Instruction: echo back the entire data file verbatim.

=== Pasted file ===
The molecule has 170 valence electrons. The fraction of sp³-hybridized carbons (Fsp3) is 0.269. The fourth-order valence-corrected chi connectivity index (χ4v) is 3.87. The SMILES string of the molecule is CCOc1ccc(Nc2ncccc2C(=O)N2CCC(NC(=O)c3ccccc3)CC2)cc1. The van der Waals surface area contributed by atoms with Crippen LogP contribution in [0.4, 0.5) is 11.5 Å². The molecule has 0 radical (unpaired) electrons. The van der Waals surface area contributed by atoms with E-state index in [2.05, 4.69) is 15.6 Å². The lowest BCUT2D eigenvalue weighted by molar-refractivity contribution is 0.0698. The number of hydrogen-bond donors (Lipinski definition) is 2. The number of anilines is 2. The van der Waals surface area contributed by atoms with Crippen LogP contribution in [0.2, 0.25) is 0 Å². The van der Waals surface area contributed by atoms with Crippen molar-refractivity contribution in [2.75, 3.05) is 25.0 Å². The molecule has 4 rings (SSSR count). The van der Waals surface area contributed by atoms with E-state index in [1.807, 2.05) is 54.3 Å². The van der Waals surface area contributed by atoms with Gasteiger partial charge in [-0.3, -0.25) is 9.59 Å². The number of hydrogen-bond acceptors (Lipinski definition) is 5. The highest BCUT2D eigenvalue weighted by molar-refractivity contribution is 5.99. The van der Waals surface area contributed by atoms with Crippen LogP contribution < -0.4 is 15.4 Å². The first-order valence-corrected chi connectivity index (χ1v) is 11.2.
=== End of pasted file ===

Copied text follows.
The molecule has 170 valence electrons. The fraction of sp³-hybridized carbons (Fsp3) is 0.269. The fourth-order valence-corrected chi connectivity index (χ4v) is 3.87. The SMILES string of the molecule is CCOc1ccc(Nc2ncccc2C(=O)N2CCC(NC(=O)c3ccccc3)CC2)cc1. The van der Waals surface area contributed by atoms with Crippen LogP contribution in [0.4, 0.5) is 11.5 Å². The molecule has 0 radical (unpaired) electrons. The van der Waals surface area contributed by atoms with E-state index in [2.05, 4.69) is 15.6 Å². The lowest BCUT2D eigenvalue weighted by molar-refractivity contribution is 0.0698. The number of hydrogen-bond donors (Lipinski definition) is 2. The number of anilines is 2. The van der Waals surface area contributed by atoms with Crippen LogP contribution in [0.2, 0.25) is 0 Å². The van der Waals surface area contributed by atoms with Crippen molar-refractivity contribution in [2.75, 3.05) is 25.0 Å². The molecule has 4 rings (SSSR count). The van der Waals surface area contributed by atoms with E-state index in [1.807, 2.05) is 54.3 Å². The van der Waals surface area contributed by atoms with Gasteiger partial charge in [-0.3, -0.25) is 9.59 Å². The number of hydrogen-bond acceptors (Lipinski definition) is 5. The highest BCUT2D eigenvalue weighted by molar-refractivity contribution is 5.99. The van der Waals surface area contributed by atoms with Crippen LogP contribution < -0.4 is 15.4 Å². The first-order valence-corrected chi connectivity index (χ1v) is 11.2.